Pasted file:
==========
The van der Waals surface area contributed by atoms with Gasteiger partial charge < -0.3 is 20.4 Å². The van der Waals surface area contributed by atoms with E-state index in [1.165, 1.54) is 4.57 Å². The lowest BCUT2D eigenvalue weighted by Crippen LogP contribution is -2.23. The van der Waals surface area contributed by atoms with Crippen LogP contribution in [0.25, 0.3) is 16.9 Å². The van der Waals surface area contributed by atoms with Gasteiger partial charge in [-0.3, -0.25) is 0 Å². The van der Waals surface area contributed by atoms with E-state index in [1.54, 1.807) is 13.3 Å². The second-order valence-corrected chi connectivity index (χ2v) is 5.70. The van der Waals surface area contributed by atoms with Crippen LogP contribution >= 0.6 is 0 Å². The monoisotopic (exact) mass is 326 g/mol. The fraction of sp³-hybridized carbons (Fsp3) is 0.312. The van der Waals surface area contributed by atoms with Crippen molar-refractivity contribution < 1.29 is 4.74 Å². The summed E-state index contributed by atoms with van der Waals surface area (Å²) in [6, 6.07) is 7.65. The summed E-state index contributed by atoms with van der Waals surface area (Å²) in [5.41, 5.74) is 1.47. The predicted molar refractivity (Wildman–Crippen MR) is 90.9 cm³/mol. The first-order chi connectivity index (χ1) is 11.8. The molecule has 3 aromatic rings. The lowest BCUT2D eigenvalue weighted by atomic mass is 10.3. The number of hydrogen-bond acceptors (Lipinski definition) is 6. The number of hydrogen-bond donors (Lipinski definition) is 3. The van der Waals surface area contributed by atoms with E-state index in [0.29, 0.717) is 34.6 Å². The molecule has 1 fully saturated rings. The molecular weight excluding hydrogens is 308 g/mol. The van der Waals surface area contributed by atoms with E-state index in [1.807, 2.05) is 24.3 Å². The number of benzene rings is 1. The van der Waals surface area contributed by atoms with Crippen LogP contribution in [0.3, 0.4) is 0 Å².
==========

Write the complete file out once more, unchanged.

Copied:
The van der Waals surface area contributed by atoms with Gasteiger partial charge < -0.3 is 20.4 Å². The van der Waals surface area contributed by atoms with E-state index in [1.165, 1.54) is 4.57 Å². The lowest BCUT2D eigenvalue weighted by Crippen LogP contribution is -2.23. The van der Waals surface area contributed by atoms with Crippen LogP contribution in [0.25, 0.3) is 16.9 Å². The van der Waals surface area contributed by atoms with Gasteiger partial charge in [-0.3, -0.25) is 0 Å². The van der Waals surface area contributed by atoms with E-state index in [1.54, 1.807) is 13.3 Å². The second-order valence-corrected chi connectivity index (χ2v) is 5.70. The van der Waals surface area contributed by atoms with Crippen LogP contribution >= 0.6 is 0 Å². The monoisotopic (exact) mass is 326 g/mol. The fraction of sp³-hybridized carbons (Fsp3) is 0.312. The van der Waals surface area contributed by atoms with Crippen molar-refractivity contribution < 1.29 is 4.74 Å². The summed E-state index contributed by atoms with van der Waals surface area (Å²) in [6, 6.07) is 7.65. The summed E-state index contributed by atoms with van der Waals surface area (Å²) in [5.41, 5.74) is 1.47. The predicted molar refractivity (Wildman–Crippen MR) is 90.9 cm³/mol. The first-order chi connectivity index (χ1) is 11.8. The molecule has 3 aromatic rings. The lowest BCUT2D eigenvalue weighted by atomic mass is 10.3. The number of hydrogen-bond acceptors (Lipinski definition) is 6. The number of hydrogen-bond donors (Lipinski definition) is 3. The van der Waals surface area contributed by atoms with E-state index in [0.29, 0.717) is 34.6 Å². The molecule has 1 fully saturated rings. The molecular weight excluding hydrogens is 308 g/mol. The van der Waals surface area contributed by atoms with E-state index in [1.807, 2.05) is 24.3 Å². The number of benzene rings is 1. The van der Waals surface area contributed by atoms with Crippen LogP contribution in [0.3, 0.4) is 0 Å².